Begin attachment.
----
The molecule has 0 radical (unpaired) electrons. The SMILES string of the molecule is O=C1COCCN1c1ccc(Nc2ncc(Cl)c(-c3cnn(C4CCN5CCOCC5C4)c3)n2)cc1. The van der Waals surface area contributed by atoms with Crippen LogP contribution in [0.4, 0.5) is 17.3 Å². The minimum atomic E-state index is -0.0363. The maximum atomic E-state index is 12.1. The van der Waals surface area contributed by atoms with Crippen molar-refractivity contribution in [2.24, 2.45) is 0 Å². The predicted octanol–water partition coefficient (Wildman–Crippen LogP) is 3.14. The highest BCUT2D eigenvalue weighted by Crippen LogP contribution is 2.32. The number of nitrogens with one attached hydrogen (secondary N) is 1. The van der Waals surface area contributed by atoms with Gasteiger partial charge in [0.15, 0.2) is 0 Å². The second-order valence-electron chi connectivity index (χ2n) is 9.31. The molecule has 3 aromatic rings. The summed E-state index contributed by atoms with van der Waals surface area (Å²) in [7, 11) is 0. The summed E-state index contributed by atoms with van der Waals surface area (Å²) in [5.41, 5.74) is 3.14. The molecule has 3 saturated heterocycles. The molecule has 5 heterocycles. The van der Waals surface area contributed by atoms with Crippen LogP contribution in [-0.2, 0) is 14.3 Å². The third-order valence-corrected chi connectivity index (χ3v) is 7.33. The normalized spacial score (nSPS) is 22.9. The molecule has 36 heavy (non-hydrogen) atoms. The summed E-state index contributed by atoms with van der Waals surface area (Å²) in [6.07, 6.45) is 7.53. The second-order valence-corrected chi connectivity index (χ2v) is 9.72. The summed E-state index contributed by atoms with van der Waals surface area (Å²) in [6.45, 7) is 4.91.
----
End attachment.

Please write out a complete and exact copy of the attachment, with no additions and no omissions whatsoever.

The molecule has 0 radical (unpaired) electrons. The SMILES string of the molecule is O=C1COCCN1c1ccc(Nc2ncc(Cl)c(-c3cnn(C4CCN5CCOCC5C4)c3)n2)cc1. The van der Waals surface area contributed by atoms with Crippen LogP contribution in [0.4, 0.5) is 17.3 Å². The minimum atomic E-state index is -0.0363. The maximum atomic E-state index is 12.1. The van der Waals surface area contributed by atoms with Crippen molar-refractivity contribution in [2.24, 2.45) is 0 Å². The predicted octanol–water partition coefficient (Wildman–Crippen LogP) is 3.14. The highest BCUT2D eigenvalue weighted by Crippen LogP contribution is 2.32. The number of nitrogens with one attached hydrogen (secondary N) is 1. The van der Waals surface area contributed by atoms with Gasteiger partial charge in [0.15, 0.2) is 0 Å². The second-order valence-electron chi connectivity index (χ2n) is 9.31. The molecule has 3 aromatic rings. The summed E-state index contributed by atoms with van der Waals surface area (Å²) in [7, 11) is 0. The summed E-state index contributed by atoms with van der Waals surface area (Å²) in [5.41, 5.74) is 3.14. The molecule has 3 saturated heterocycles. The molecule has 5 heterocycles. The van der Waals surface area contributed by atoms with Crippen LogP contribution in [-0.2, 0) is 14.3 Å². The third-order valence-corrected chi connectivity index (χ3v) is 7.33. The normalized spacial score (nSPS) is 22.9. The molecule has 36 heavy (non-hydrogen) atoms. The summed E-state index contributed by atoms with van der Waals surface area (Å²) in [6.07, 6.45) is 7.53. The second-order valence-corrected chi connectivity index (χ2v) is 9.72. The summed E-state index contributed by atoms with van der Waals surface area (Å²) in [6.45, 7) is 4.91.